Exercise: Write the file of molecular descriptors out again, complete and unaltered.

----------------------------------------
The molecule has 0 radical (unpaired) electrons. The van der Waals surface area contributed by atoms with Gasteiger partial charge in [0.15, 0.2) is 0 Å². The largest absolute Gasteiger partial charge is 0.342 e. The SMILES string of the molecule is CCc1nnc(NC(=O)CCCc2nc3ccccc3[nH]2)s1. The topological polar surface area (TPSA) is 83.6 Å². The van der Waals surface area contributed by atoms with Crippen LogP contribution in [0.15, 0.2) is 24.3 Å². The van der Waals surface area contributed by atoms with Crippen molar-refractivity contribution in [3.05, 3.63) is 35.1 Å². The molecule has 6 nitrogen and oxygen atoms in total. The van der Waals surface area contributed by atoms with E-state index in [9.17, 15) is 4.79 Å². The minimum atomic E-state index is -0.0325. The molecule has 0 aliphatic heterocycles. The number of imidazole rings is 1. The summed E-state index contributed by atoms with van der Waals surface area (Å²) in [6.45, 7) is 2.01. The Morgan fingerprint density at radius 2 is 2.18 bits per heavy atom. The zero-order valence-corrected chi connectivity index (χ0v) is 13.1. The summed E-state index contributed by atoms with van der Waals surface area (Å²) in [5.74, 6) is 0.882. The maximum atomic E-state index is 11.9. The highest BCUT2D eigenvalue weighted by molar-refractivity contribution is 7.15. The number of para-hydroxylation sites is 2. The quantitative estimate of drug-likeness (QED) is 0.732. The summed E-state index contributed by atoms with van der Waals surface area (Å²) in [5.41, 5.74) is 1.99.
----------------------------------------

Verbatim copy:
The molecule has 0 radical (unpaired) electrons. The van der Waals surface area contributed by atoms with Gasteiger partial charge in [0.15, 0.2) is 0 Å². The largest absolute Gasteiger partial charge is 0.342 e. The SMILES string of the molecule is CCc1nnc(NC(=O)CCCc2nc3ccccc3[nH]2)s1. The topological polar surface area (TPSA) is 83.6 Å². The van der Waals surface area contributed by atoms with Crippen LogP contribution in [0.15, 0.2) is 24.3 Å². The van der Waals surface area contributed by atoms with Crippen molar-refractivity contribution in [3.05, 3.63) is 35.1 Å². The molecule has 6 nitrogen and oxygen atoms in total. The van der Waals surface area contributed by atoms with E-state index in [9.17, 15) is 4.79 Å². The minimum atomic E-state index is -0.0325. The molecule has 0 aliphatic heterocycles. The number of imidazole rings is 1. The summed E-state index contributed by atoms with van der Waals surface area (Å²) in [6.45, 7) is 2.01. The Morgan fingerprint density at radius 2 is 2.18 bits per heavy atom. The zero-order valence-corrected chi connectivity index (χ0v) is 13.1. The summed E-state index contributed by atoms with van der Waals surface area (Å²) in [5.74, 6) is 0.882. The maximum atomic E-state index is 11.9. The highest BCUT2D eigenvalue weighted by molar-refractivity contribution is 7.15. The number of para-hydroxylation sites is 2. The quantitative estimate of drug-likeness (QED) is 0.732. The summed E-state index contributed by atoms with van der Waals surface area (Å²) in [5.41, 5.74) is 1.99.